I love meetups. I love seeing my colleagues and FINALLY personally thanking them for all the awesome things they do. Compared to others in the pictures, I’m a really new lead. I came into the position in mid-February and even now I’m still learning and settling into the role. These smiling faces, these folks, are the ones that are there and pulling me from the deep end.
Day 6-7: Travel Day and going home!
Madrid – Paris – Ho Chi Minh – Kuala Lumpur
On July 23, we went home (except me, I went home at July 24.) The reason I went home way later than the others was due to the flight change from KLM to Emirates that I mentioned at the beginning of this post.
When I switched my flight from KLM to Emirates, I foolishly neglected to check the date of my going back to Kuala Lumpur. You see, the flight ticket prices during that time were INHUMANE. An Economy class can cost you, at minimum, 5000 USD to 12,000 USD. It was like… If it was a Business class or First class, then fine. But it was a freaking Economy class.
When I looked for alternatives after I canceled the KLM flight, I found Emirates’ flight (from KUL to MAD) that cost like USD$2000. I immediately grabbed it, only for me to realize the flight back home was on July 24. I decided to get along with it and stayed at the Madrid airport on the night of July 23 since my July 24 flight is a super morning flight (6 AM) anyway.
Some of us who have later flights (afternoon flights (Liz), traveling by train (Oliwia and Alejandro), and me,) decided to visit the Temple of Debod. An Egyptian temple from the 2nd century, gifted by the government of Egypt to the government of Spain, for the help in saving Abu Simbel temple. The process was tedious: They dismantled the temple and sent the bricks to Spain where they rebuilt it again in the heart of Madrid. The ticket price is FREE (yes, you read that right.) The temple’s space is quite small, so the number of visitors allowed to enter is limited. Please be mindful of the time you spend at the temple to give opportunities to other visitors! ✨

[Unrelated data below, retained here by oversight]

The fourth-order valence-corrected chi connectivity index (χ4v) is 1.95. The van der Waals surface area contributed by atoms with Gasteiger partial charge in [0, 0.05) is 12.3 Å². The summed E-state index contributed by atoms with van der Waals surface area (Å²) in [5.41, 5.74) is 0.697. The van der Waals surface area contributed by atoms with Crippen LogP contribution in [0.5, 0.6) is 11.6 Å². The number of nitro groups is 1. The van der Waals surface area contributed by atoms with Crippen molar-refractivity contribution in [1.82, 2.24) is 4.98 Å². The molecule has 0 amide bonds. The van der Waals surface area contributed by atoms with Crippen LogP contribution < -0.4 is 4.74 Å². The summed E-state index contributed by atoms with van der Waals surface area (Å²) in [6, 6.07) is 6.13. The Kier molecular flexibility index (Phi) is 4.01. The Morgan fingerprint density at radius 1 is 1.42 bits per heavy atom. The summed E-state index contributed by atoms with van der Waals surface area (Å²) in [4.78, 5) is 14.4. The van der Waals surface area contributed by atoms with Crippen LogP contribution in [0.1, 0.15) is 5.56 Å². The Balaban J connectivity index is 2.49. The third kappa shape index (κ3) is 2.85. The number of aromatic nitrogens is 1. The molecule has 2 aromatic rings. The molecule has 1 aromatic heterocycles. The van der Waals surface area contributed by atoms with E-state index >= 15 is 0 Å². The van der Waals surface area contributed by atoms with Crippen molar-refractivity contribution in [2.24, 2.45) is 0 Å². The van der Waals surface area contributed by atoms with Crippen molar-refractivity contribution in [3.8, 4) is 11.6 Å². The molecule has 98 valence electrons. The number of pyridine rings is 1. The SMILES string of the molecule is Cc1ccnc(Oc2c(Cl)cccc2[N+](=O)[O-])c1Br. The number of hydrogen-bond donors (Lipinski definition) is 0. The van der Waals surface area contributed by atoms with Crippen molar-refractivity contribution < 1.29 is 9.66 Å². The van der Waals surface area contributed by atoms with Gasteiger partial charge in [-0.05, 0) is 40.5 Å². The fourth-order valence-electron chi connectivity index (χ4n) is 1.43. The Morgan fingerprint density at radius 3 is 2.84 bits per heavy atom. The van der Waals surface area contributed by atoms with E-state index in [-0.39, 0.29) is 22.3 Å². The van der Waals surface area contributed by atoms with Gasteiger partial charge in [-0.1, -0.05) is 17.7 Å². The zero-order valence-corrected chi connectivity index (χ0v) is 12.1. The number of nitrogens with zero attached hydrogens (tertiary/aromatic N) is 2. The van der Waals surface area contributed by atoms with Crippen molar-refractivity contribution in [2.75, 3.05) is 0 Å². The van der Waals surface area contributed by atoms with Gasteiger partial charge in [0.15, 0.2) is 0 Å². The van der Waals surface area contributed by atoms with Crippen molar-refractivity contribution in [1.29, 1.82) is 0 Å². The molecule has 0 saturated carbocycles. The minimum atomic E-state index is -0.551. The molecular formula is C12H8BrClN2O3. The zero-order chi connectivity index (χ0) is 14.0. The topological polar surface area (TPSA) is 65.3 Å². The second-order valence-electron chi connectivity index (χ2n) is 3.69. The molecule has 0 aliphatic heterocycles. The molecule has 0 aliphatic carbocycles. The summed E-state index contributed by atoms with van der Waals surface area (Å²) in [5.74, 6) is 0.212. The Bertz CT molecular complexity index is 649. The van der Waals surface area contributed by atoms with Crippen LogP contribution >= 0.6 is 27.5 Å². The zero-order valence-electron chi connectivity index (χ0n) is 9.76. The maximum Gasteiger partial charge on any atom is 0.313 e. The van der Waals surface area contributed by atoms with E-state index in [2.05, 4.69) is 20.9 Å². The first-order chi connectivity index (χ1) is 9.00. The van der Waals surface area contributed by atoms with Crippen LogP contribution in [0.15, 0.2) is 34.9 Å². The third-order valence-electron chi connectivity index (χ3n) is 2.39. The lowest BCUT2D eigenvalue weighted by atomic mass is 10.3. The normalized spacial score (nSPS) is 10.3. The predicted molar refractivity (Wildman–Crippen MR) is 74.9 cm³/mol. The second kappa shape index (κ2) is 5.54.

From there, we walked to Plaza Mayor and Plaza Sol. I don’t have tons of pictures since I already so exhausted 😂 Coming from Malaysia, the temperature in Madrid is actually pretty okay, even in the summer and in “one of the worst heatwave ever in Europe” (according to one of Madridmatticians on Slack.) Problem is: The humidity and the elevation.
Kuala Lumpur’s elevation is a mere 94 meters above sea level. Madrid’s elevation? 657 meters. Combine that with Madrid’s near 0% humidity (meaning, dry air is expected,) I wheezed and huffed and puffed when we walked while Oliwia, Alejandro, and Liz walked cheerfully while chatting. “Ye-s. It’s… WHEEZEEEE– beautiful. Can’t wait– HUFF PUFF– to arrive at the– ROYAL PALACEWHEEEEZEEEE.”